Friday, 14 February 2014

THE PRINCESS AND THE PIG is my most borrowed book from UK libraries

The Princess and the Pig
was my most borrowed book
I recently received last year's UK library loans figures for my books, courtesy of the Public Lending Right (PLR) organisation.

There's been quite a shakeup among my most borrowed books, with three books appearing in the top 5 for the first time, including The Princess and the Pig, which knocked last year's most borrowed book Bringing Down the Moon, off the top spot.

My latest Mole and Friends picture book, A Secret Worth Sharing and piratical picture book, The Treasure of Captain Claw, also made it into the top 5 for the first time.

The PLR figures show that my books were borrowed from UK libraries a total of 208,308 times last year, slightly up from 204,491 loans the previous year.

Here are my top 5 most borrowed books.

Book Title
NÂș of Loans

1 The Princess and the Pig 17,330
3 A Secret Worth Sharing 13,868
4 The Treasure of Captain Claw 13,388
The PLR organisation also publishes a list of the UK's Most Borrowed Authors and I've crept up 9 places in this to 171st place. The top 3 remain the same this year with US crime writer James Patterson in first place,  "Daisy Meadows" (the pseudonym used by a collection of authors who write the Rainbow Magic series) in second place and Julia Donaldson in third.

Wednesday, 12 February 2014

Who wants to be a milliner?

I've spent quite a lot of time thinking about hats recently, so I thought I'd write a quick blog post about it.

This hat, which I recently spotted on the Independent's web site, had me suffering from hat envy.

A few weeks ago, Sure Start librarian Jan Nicholson got in touch to tell me that she was trying to make a replica of the double-pointed hat that illustrator Poly Bernatene had shown Priscilla the pig wearing in our picture book  The Princess of the Pig. The hat and the book were to be a birthday present for a colleague, who was also called Priscilla.

Jan was planning to make the hat out of paper and was hoping that, as a paper-engineer, I might be able to give her a bit of advice on how to go about it. The hat is made up of two intersecting cones, so I sent her this diagram with some basic instructions to get her started.

After a lot of trial and error Jan managed to make the rather marvellous piece of millinery that the real life Priscilla can be seen sporting below.

The real life Priscilla in her new hat!

At the same time as Jan was putting the finishing touches to her Priscilla hat, I was making my own replica hat inspired by another picture book I'd done with Poly Bernatene. My hat was to be a copy of Captain Cut-throat's hat from Here be Monsters.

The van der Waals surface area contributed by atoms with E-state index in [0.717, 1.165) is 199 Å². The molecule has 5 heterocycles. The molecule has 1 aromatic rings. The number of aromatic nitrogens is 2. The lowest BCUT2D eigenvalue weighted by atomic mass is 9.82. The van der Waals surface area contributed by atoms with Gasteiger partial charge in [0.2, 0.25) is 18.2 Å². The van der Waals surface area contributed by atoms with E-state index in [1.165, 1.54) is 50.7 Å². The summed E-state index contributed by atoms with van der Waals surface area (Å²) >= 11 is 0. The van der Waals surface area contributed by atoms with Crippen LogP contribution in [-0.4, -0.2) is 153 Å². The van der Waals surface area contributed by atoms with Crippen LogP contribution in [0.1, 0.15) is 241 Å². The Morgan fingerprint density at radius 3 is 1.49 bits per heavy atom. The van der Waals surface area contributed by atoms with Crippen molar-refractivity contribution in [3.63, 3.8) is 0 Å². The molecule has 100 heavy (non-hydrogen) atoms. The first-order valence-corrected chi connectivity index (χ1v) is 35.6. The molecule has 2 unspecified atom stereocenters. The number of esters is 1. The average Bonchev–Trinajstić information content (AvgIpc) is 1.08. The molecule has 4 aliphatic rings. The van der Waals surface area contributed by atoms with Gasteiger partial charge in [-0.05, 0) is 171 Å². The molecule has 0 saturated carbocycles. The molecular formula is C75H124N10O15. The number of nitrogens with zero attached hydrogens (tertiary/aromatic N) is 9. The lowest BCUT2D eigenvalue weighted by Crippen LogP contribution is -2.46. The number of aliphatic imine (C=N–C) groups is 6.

The villainous Captain Cut-Throat in his pirate hat

I'd already made a version of the Captain's hat for the book's trailer, but that one was made out of paper and I needed something that was more durable that I could fold up and pack into a bag for school and library visits.

I made a paper Captain Cut-Throat hat for the book's trailer.

After googling around for a bit, I came across milliner Claire Strickland's website which had a page of useful advice on how to make hats out of plastazote foam, an ideal material for my pirate hat. 

I started off by making a paper version of the hat to get the right shape and size to fit my head. Then I used this as a template to cut out a piece of 3mm thick black plastazote.

Although plastazote is quite tough, I was worried it might tear with continued use, so I stitched some sewing tape around the hat's opening to reinforce it.

Rather than paint the skull and cutlass symbol onto the foam, I cut it and the edging strip out of white plastazote and glued it in place with contact adhesive. To give the hat a little shape I also cut and glued a small pleat in the crown.

Then I folded the hat in half and glued the edges together to make a cornish pasty like shape. I used a couple of heavy books to keep the edges pressed together while they dried.

The hat was finished …

… but when I tried it on I was a little disappointed with the overall effect. I didn't look quite as piratey as I wanted to. There was something missing. I decided that I really needed a swashbuckling moustache as well.

So I used the plastazote offcuts to make a selection of moustaches.

And when the hat had its first outing, for my Here be Monsters events on National Libraries Day, I let the audience vote for which moustache I should wear.